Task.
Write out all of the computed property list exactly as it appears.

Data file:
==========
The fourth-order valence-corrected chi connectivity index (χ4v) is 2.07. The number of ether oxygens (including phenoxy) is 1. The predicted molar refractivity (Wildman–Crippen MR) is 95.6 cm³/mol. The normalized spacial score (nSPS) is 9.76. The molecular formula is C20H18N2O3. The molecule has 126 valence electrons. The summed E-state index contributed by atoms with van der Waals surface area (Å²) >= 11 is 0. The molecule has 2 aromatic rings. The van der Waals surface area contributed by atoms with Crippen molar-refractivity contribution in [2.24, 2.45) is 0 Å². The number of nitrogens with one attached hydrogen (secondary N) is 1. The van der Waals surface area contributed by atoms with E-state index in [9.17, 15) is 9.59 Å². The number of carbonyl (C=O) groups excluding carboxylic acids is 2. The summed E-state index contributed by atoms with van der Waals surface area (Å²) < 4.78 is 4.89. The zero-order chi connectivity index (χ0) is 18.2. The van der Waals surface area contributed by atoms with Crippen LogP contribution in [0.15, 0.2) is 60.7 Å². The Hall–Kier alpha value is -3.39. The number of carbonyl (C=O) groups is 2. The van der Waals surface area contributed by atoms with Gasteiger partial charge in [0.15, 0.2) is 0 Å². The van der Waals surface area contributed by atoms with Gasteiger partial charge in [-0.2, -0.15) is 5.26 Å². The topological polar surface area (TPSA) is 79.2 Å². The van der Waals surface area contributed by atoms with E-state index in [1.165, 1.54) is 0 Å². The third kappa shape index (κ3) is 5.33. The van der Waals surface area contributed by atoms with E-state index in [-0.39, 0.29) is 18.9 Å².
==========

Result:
The fourth-order valence-corrected chi connectivity index (χ4v) is 2.07. The number of ether oxygens (including phenoxy) is 1. The predicted molar refractivity (Wildman–Crippen MR) is 95.6 cm³/mol. The normalized spacial score (nSPS) is 9.76. The molecular formula is C20H18N2O3. The molecule has 126 valence electrons. The summed E-state index contributed by atoms with van der Waals surface area (Å²) >= 11 is 0. The molecule has 2 aromatic rings. The van der Waals surface area contributed by atoms with Crippen molar-refractivity contribution in [2.24, 2.45) is 0 Å². The number of nitrogens with one attached hydrogen (secondary N) is 1. The van der Waals surface area contributed by atoms with E-state index in [9.17, 15) is 9.59 Å². The number of carbonyl (C=O) groups excluding carboxylic acids is 2. The summed E-state index contributed by atoms with van der Waals surface area (Å²) < 4.78 is 4.89. The zero-order chi connectivity index (χ0) is 18.2. The van der Waals surface area contributed by atoms with Crippen LogP contribution in [0.15, 0.2) is 60.7 Å². The Hall–Kier alpha value is -3.39. The number of carbonyl (C=O) groups is 2. The van der Waals surface area contributed by atoms with Gasteiger partial charge in [0.15, 0.2) is 0 Å². The van der Waals surface area contributed by atoms with Gasteiger partial charge in [-0.2, -0.15) is 5.26 Å². The topological polar surface area (TPSA) is 79.2 Å². The van der Waals surface area contributed by atoms with E-state index in [1.165, 1.54) is 0 Å². The third kappa shape index (κ3) is 5.33. The van der Waals surface area contributed by atoms with E-state index in [-0.39, 0.29) is 18.9 Å².